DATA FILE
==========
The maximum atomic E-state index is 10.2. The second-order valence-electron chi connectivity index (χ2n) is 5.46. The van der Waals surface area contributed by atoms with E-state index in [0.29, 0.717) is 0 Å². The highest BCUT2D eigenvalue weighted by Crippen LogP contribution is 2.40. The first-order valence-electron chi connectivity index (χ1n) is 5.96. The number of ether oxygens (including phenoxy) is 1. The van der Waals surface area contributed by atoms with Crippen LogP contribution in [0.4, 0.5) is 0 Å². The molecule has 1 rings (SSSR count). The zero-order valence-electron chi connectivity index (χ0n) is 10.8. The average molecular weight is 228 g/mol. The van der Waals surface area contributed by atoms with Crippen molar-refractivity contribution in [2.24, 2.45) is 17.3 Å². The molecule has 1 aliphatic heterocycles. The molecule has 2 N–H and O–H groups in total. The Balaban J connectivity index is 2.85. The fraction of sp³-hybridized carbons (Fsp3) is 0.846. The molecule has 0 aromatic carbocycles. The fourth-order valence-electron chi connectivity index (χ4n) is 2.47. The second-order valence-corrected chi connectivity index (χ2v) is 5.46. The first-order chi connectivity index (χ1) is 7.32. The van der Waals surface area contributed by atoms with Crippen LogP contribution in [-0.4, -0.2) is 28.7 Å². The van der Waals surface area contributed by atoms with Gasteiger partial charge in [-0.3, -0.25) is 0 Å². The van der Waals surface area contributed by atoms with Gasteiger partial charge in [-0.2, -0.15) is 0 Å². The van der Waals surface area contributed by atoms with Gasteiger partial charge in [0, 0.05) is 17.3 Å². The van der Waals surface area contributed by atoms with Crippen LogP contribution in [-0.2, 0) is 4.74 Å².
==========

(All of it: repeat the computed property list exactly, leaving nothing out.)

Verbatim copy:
The maximum atomic E-state index is 10.2. The second-order valence-electron chi connectivity index (χ2n) is 5.46. The van der Waals surface area contributed by atoms with E-state index in [0.29, 0.717) is 0 Å². The highest BCUT2D eigenvalue weighted by Crippen LogP contribution is 2.40. The first-order valence-electron chi connectivity index (χ1n) is 5.96. The number of ether oxygens (including phenoxy) is 1. The van der Waals surface area contributed by atoms with Crippen LogP contribution in [0.4, 0.5) is 0 Å². The molecule has 1 rings (SSSR count). The zero-order valence-electron chi connectivity index (χ0n) is 10.8. The average molecular weight is 228 g/mol. The van der Waals surface area contributed by atoms with Crippen molar-refractivity contribution in [2.24, 2.45) is 17.3 Å². The molecule has 1 aliphatic heterocycles. The molecule has 2 N–H and O–H groups in total. The Balaban J connectivity index is 2.85. The fraction of sp³-hybridized carbons (Fsp3) is 0.846. The molecule has 0 aromatic carbocycles. The fourth-order valence-electron chi connectivity index (χ4n) is 2.47. The second-order valence-corrected chi connectivity index (χ2v) is 5.46. The first-order chi connectivity index (χ1) is 7.32. The van der Waals surface area contributed by atoms with Crippen LogP contribution in [-0.4, -0.2) is 28.7 Å². The van der Waals surface area contributed by atoms with Gasteiger partial charge in [-0.3, -0.25) is 0 Å². The van der Waals surface area contributed by atoms with Gasteiger partial charge in [-0.2, -0.15) is 0 Å². The van der Waals surface area contributed by atoms with Gasteiger partial charge in [0, 0.05) is 17.3 Å². The van der Waals surface area contributed by atoms with Crippen LogP contribution in [-0.2, 0) is 4.74 Å².